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What’s a widget?

Many model repos have a widget that allows anyone to run inferences directly in the browser!

Here are some examples:

You can try out all the widgets here.

Enabling a widget

A widget is automatically created for your model when you upload it to the Hub. To determine which pipeline and widget to display (text-classification, token-classification, translation, etc.), we analyze information in the repo, such as the metadata provided in the model card and configuration files. This information is mapped to a single pipeline_tag. We choose to expose only one widget per model for simplicity.

For most use cases, we determine the model type from the tags. For example, if there is tag: text-classification in the model card metadata, the inferred pipeline_tag will be text-classification.

For some libraries, such as 🤗 Transformers, the model type should be inferred automatically based from configuration files (config.json). The architecture can determine the type: for example, AutoModelForTokenClassification corresponds to token-classification. If you’re interested in this, you can see pseudo-code in this gist.

You can always manually override your pipeline type with pipeline_tag: xxx in your model card metadata. (You can also use the metadata GUI editor to do this).

How can I control my model’s widget example input?

You can specify the widget input in the model card metadata section:

- text: "Jens Peter Hansen kommer fra Danmark"

You can provide more than one example input. In the examples dropdown menu of the widget, they will appear as Example 1, Example 2, etc. Optionally, you can supply example_title as well.

- text: "Is this review positive or negative? Review: Best cast iron skillet you will ever buy."
  example_title: "Sentiment analysis"
- text: "Barack Obama nominated Hilary Clinton as his secretary of state on Monday. He chose her because she had ..."
  example_title: "Coreference resolution"
- text: "On a shelf, there are five books: a gray book, a red book, a purple book, a blue book, and a black book ..."
  example_title: "Logic puzzles"
- text: "The two men running to become New York City's next mayor will face off in their first debate Wednesday night ..."
  example_title: "Reading comprehension"

Moreover, you can specify non-text example inputs in the model card metadata. Refer here for a complete list of sample input formats for all widget types. For vision & audio widget types, provide example inputs with src rather than text.

For example, allow users to choose from two sample audio files for automatic speech recognition tasks by:

- src:
  example_title: Speech sample 1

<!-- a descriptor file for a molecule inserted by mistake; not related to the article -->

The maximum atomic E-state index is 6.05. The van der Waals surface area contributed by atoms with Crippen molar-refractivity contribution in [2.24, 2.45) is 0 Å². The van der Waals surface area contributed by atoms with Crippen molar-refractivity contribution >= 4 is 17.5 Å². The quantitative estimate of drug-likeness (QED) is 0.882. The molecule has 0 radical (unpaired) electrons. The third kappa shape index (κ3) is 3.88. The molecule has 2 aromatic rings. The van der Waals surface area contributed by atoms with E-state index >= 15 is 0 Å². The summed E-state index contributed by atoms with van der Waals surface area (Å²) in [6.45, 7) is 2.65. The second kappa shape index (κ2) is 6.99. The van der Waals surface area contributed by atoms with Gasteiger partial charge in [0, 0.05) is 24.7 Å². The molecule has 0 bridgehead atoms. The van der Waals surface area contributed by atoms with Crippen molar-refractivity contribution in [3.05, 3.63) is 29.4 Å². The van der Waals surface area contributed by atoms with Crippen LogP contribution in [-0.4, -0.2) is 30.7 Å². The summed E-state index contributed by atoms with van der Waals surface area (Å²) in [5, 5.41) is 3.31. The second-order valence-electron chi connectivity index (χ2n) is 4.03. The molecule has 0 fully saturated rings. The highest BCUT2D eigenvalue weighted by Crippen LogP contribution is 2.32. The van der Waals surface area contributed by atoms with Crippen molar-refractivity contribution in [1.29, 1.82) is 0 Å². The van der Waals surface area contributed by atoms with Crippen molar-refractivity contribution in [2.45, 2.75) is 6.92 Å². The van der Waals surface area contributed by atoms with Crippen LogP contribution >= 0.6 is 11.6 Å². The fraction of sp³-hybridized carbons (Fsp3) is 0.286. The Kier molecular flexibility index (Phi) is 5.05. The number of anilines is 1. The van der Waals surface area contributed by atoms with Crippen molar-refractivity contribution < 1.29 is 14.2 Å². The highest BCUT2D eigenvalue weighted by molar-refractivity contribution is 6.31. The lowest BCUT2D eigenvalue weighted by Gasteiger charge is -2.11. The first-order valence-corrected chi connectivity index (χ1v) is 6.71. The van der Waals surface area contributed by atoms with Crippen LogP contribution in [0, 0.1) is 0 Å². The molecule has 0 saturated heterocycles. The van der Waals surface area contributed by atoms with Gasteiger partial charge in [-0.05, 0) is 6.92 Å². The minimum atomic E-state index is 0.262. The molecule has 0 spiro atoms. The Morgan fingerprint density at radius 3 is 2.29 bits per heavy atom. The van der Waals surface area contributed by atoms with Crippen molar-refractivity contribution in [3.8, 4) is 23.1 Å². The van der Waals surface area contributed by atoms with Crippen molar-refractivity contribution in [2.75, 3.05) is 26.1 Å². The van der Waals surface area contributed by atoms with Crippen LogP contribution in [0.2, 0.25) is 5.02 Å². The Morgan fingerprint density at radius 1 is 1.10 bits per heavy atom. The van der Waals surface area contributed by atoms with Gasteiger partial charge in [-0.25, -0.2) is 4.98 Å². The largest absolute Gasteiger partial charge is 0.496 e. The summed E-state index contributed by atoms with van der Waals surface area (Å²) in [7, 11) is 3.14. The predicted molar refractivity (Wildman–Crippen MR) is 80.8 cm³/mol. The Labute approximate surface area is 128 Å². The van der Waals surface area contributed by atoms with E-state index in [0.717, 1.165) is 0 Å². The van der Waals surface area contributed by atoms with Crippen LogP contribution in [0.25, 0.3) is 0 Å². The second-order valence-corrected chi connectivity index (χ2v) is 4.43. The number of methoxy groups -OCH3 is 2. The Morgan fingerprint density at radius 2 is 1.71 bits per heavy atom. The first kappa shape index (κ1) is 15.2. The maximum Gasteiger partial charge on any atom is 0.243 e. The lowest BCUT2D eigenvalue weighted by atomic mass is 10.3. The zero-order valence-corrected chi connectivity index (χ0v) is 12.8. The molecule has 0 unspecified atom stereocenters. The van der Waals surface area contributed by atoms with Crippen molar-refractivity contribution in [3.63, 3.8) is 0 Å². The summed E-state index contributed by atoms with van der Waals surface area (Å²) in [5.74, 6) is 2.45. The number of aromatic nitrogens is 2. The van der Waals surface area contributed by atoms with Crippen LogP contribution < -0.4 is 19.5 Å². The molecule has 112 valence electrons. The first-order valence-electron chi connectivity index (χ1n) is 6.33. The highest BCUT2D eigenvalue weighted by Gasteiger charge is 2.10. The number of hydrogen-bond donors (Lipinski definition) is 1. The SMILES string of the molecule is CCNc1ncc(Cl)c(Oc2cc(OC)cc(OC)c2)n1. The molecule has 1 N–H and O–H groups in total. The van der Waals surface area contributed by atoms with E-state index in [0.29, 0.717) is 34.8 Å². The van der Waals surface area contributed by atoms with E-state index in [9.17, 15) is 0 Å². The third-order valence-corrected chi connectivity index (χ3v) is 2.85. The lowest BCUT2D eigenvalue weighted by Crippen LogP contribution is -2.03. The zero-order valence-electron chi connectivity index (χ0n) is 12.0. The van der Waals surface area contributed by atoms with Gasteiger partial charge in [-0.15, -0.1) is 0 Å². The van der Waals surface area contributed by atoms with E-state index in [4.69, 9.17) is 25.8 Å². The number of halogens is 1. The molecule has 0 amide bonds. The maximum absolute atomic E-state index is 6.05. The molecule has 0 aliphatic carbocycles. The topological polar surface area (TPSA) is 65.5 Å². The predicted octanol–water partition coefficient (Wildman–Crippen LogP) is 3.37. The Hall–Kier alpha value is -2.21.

- src:
  example_title: Speech sample 2

Note that you can also include example files in your model repository and use them as:

  - src:
    example_title: Custom Speech Sample 1

But even more convenient, if the file lives in the corresponding model repo, you can just use the filename or file path inside the repo:

  - src: sample1.flac
    example_title: Custom Speech Sample 1

or if it was nested inside the repo:

  - src: nested/directory/sample1.flac

We provide example inputs for some languages and most widget types in default-widget-inputs.ts file. If some examples are missing, we welcome PRs from the community to add them!

Example outputs

As an extension to example inputs, for each widget example, you can also optionally describe the corresponding model output, directly in the output property.

This is useful when the model is not yet supported by the Inference API (for instance, the model library is not yet supported or the model is too large) so that the model page can still showcase how the model works and what results it gives.

For instance, for an automatic-speech-recognition model:

  - src: sample1.flac
      text: "Hello my name is Julien"

The output property should be a YAML dictionary that represents the Inference API output.

For a model that outputs text, see the example above.

For a model that outputs labels (like a text-classification model for instance), output should look like this:

  - text: "I liked this movie"
      - label: POSITIVE
        score: 0.8
      - label: NEGATIVE
        score: 0.2

Finally, for a model that outputs an image, audio, or any other kind of asset, the output should include a url property linking to either a file name or path inside the repo or a remote URL. For example, for a text-to-image model:

  - text: "picture of a futuristic tiger, artstation"
      url: images/tiger.jpg

We can also surface the example outputs in the Hugging Face UI, for instance, for a text-to-image model to display a gallery of cool image generations.

What are all the possible task/widget types?

You can find all the supported tasks in pipelines.ts file.

Here are some links to examples:

How can I control my model’s widget Inference API parameters?

Generally, the Inference API for a model uses the default pipeline settings associated with each task. But if you’d like to change the pipeline’s default settings and specify additional inference parameters, you can configure the parameters directly through the model card metadata. Refer here for some of the most commonly used parameters associated with each task.

For example, if you want to specify an aggregation strategy for a NER task in the widget:

    aggregation_strategy: "none"

Or if you’d like to change the temperature for a summarization task in the widget:

    temperature: 0.7

The Inference API allows you to send HTTP requests to models in the Hugging Face Hub, and it’s 2x to 10x faster than the widgets! ⚡⚡ Learn more about it by reading the Inference API documentation. Finally, you can also deploy all those models to dedicated Inference Endpoints.